DEA decided to increase the production limit after receiving public comments from licensed drug manufacturers that the initially proposed quotas for marijuana and some other controlled substances “were insufficient to provide for the estimated medical, scientific, research, and industrial needs of the United States, export requirements, and the establishment and maintenance of reserve stocks.”
Marijuana for research purposes in the U.S. is only available via the National Institute on Drug Abuse (NIDA), which contracts with a University of Mississippi to grow, process, store and supply cannabis to scientists.
The new Federal Register notice, signed by Chuck Rosenberg, DEA’s acting administrator, says that the increased limits are in part a response to concerns that the research supply of controlled substances needs to have a sufficient reserve amount in case anything goes wrong.
“This would be concerning if a natural disaster or other unforeseen event resulted in substantial disruption to the amount of controlled substances available to provide for legitimate public need,” Rosenberg wrote. “As such, the DEA has included in all established schedule II aggregate production quotas, and certain schedule I aggregate production quotas, an additional 25% of the estimated medical, scientific, and research needs as part of the amount necessary to ensure the establishment and maintenance of reserve stocks.”
DEA has made somewhat of a habit of continually upping its marijuana quota amounts. For 2015, for example, it initially proposed a limit of 125,000 grams. The agency then increased the projection to 400,000 grams before finally settling on a target of 658,000 grams for the year. That’s the same amount DEA now says it wants the feds to grow next year as well.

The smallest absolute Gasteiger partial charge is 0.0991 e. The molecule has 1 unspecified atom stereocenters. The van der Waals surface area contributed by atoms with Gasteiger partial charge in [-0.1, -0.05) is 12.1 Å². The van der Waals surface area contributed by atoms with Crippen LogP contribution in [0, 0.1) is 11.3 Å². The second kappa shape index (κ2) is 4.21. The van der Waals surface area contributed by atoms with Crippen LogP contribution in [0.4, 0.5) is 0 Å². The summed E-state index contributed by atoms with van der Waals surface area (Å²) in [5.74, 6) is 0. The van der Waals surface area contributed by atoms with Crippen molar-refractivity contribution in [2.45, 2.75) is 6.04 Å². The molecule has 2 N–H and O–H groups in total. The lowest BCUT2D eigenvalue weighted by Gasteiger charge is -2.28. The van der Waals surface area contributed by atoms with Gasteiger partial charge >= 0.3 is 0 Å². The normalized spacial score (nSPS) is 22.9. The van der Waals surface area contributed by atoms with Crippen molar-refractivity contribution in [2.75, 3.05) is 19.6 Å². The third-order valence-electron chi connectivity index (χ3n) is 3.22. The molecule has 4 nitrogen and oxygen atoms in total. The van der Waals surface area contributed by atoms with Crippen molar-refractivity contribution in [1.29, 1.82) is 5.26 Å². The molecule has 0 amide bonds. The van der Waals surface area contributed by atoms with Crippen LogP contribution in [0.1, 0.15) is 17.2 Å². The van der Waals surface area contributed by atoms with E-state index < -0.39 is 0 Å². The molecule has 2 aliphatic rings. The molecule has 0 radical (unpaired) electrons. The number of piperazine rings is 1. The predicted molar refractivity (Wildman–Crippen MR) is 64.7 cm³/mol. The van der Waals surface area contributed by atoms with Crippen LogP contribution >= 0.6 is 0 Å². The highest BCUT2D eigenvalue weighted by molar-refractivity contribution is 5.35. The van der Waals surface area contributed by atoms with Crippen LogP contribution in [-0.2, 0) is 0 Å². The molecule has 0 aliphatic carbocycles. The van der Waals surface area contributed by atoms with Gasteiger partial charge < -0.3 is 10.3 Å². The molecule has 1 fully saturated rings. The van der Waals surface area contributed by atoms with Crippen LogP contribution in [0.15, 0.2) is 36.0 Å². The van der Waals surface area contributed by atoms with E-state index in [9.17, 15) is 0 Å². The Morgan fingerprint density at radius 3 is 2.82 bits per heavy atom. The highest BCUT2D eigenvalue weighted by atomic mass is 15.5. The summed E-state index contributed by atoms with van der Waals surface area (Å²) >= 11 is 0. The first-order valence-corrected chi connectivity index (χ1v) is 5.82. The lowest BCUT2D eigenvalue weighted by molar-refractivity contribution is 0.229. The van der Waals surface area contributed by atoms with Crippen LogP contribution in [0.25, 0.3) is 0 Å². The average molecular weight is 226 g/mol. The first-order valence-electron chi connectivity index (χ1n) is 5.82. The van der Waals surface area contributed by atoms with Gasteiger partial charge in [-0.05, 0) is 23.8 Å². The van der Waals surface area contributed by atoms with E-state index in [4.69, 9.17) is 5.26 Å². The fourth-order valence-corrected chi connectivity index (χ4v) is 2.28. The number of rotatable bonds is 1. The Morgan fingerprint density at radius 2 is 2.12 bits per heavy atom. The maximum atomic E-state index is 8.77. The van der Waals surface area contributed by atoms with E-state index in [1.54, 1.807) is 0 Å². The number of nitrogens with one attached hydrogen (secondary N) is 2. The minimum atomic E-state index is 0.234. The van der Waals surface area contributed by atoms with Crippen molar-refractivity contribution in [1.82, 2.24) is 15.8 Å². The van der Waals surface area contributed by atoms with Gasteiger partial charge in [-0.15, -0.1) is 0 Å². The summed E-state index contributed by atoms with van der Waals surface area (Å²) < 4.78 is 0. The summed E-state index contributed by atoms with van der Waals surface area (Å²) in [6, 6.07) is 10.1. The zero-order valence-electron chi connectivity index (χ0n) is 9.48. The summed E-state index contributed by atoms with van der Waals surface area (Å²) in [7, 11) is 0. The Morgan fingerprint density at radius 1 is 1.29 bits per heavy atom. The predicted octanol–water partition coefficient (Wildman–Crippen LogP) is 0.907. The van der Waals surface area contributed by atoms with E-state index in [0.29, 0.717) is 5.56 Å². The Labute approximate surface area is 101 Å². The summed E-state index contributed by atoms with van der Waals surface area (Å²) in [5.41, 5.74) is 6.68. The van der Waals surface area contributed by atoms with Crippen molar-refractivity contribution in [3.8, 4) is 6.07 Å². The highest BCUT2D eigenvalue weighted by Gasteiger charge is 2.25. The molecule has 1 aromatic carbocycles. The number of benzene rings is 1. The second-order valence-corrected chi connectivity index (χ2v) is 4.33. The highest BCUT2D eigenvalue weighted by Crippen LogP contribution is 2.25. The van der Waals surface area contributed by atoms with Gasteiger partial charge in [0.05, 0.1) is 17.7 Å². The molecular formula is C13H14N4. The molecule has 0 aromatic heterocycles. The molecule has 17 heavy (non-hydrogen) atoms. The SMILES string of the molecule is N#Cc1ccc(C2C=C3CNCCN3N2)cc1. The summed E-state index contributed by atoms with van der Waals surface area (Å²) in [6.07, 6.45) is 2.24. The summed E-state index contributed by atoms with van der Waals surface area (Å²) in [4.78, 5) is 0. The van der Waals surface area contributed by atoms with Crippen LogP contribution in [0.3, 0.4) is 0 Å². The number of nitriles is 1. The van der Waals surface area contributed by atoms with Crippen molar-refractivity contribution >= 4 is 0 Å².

In 2014, the agency oversaw a huge increase from an initial proposed amount of 21,000 grams to a total 650,000 grams.
Marijuana law reform advocates have pushed to end NIDA’s supply monopoly and to allow for other legal sources of cannabis for research. Scientists have complained that it is difficult to obtain cannabis from the agency and that even when their applications are granted, the marijuana is of poor quality.
NIDA itself doesn’t want the monopoly, which has been forced onto it by DEA’s refusal to grant additional licenses for marijuana production.
Current NIDA Director Nora Volkow testified to the Senate in June that “it would be beneficial” for the federal government to authorize additional producers, calling the monopoly “not something that NIDA chose” for itself.
“If there were alternative sources of [marijuana]would I support it, and the answer is yes,” she said. “It would make the research much more efficient.”
Concurring, the Food and Drug Administration’s Douglas Throckmorton testified that there would be “advantages to broad availability of a variety of different kinds of marijuana… Expanding the numbers of growers is one potential solution.”
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